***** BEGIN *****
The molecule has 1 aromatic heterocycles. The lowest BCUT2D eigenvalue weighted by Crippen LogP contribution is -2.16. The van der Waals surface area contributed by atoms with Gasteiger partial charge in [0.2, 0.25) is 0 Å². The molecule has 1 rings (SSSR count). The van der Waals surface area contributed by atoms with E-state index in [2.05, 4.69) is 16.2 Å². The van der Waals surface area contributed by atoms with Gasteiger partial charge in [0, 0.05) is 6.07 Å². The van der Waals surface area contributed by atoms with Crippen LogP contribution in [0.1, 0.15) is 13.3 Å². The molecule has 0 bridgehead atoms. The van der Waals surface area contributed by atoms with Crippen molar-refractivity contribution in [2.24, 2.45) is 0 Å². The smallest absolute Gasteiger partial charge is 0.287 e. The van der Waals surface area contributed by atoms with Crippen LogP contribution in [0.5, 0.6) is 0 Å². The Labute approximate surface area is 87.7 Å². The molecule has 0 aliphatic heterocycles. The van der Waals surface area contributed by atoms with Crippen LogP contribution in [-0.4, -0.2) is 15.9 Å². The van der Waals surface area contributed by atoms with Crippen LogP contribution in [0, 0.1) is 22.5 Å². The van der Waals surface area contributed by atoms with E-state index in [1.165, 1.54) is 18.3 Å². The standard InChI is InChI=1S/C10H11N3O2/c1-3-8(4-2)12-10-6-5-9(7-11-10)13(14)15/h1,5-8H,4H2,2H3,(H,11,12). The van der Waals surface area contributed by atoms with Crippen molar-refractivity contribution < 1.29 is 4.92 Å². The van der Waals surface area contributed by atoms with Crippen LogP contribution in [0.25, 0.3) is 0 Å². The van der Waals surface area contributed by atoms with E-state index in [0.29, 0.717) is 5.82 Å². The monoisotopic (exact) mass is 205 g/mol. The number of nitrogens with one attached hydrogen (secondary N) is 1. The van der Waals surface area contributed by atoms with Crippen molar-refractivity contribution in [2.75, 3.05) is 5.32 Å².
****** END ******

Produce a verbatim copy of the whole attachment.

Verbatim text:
The molecule has 1 aromatic heterocycles. The lowest BCUT2D eigenvalue weighted by Crippen LogP contribution is -2.16. The van der Waals surface area contributed by atoms with Gasteiger partial charge in [0.2, 0.25) is 0 Å². The molecule has 1 rings (SSSR count). The van der Waals surface area contributed by atoms with E-state index in [2.05, 4.69) is 16.2 Å². The van der Waals surface area contributed by atoms with Gasteiger partial charge in [0, 0.05) is 6.07 Å². The van der Waals surface area contributed by atoms with Crippen LogP contribution in [0.1, 0.15) is 13.3 Å². The molecule has 0 bridgehead atoms. The van der Waals surface area contributed by atoms with Crippen molar-refractivity contribution in [2.24, 2.45) is 0 Å². The smallest absolute Gasteiger partial charge is 0.287 e. The van der Waals surface area contributed by atoms with Crippen LogP contribution in [0.5, 0.6) is 0 Å². The Labute approximate surface area is 87.7 Å². The molecule has 0 aliphatic heterocycles. The van der Waals surface area contributed by atoms with Crippen LogP contribution in [-0.4, -0.2) is 15.9 Å². The van der Waals surface area contributed by atoms with Crippen LogP contribution in [0, 0.1) is 22.5 Å². The van der Waals surface area contributed by atoms with E-state index in [1.165, 1.54) is 18.3 Å². The standard InChI is InChI=1S/C10H11N3O2/c1-3-8(4-2)12-10-6-5-9(7-11-10)13(14)15/h1,5-8H,4H2,2H3,(H,11,12). The van der Waals surface area contributed by atoms with Crippen molar-refractivity contribution < 1.29 is 4.92 Å². The van der Waals surface area contributed by atoms with Crippen LogP contribution in [0.25, 0.3) is 0 Å². The van der Waals surface area contributed by atoms with E-state index in [0.29, 0.717) is 5.82 Å². The monoisotopic (exact) mass is 205 g/mol. The number of nitrogens with one attached hydrogen (secondary N) is 1. The van der Waals surface area contributed by atoms with Crippen molar-refractivity contribution in [2.75, 3.05) is 5.32 Å².